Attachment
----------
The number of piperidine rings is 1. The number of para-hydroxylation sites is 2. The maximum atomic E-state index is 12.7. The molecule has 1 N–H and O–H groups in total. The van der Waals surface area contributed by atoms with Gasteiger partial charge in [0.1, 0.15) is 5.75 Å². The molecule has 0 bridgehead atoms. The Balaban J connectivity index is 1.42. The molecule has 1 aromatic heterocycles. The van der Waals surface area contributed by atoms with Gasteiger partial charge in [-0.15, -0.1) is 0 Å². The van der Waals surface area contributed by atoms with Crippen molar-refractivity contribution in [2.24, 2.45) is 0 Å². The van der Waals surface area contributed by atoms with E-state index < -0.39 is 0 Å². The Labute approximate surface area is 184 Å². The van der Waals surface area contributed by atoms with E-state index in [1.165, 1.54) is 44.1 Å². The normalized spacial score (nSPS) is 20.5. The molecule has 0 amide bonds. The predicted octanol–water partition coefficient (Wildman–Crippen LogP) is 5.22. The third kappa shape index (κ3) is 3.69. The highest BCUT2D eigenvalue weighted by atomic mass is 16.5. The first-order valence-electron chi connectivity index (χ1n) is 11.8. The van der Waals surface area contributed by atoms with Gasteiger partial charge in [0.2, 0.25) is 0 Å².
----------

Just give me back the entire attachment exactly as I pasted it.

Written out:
The number of piperidine rings is 1. The number of para-hydroxylation sites is 2. The maximum atomic E-state index is 12.7. The molecule has 1 N–H and O–H groups in total. The van der Waals surface area contributed by atoms with Gasteiger partial charge in [0.1, 0.15) is 5.75 Å². The molecule has 0 bridgehead atoms. The Balaban J connectivity index is 1.42. The molecule has 1 aromatic heterocycles. The van der Waals surface area contributed by atoms with Gasteiger partial charge in [-0.15, -0.1) is 0 Å². The van der Waals surface area contributed by atoms with Crippen molar-refractivity contribution in [2.24, 2.45) is 0 Å². The van der Waals surface area contributed by atoms with E-state index < -0.39 is 0 Å². The Labute approximate surface area is 184 Å². The van der Waals surface area contributed by atoms with E-state index in [1.165, 1.54) is 44.1 Å². The normalized spacial score (nSPS) is 20.5. The molecule has 0 amide bonds. The predicted octanol–water partition coefficient (Wildman–Crippen LogP) is 5.22. The third kappa shape index (κ3) is 3.69. The highest BCUT2D eigenvalue weighted by atomic mass is 16.5. The first-order valence-electron chi connectivity index (χ1n) is 11.8. The van der Waals surface area contributed by atoms with Gasteiger partial charge in [0.2, 0.25) is 0 Å².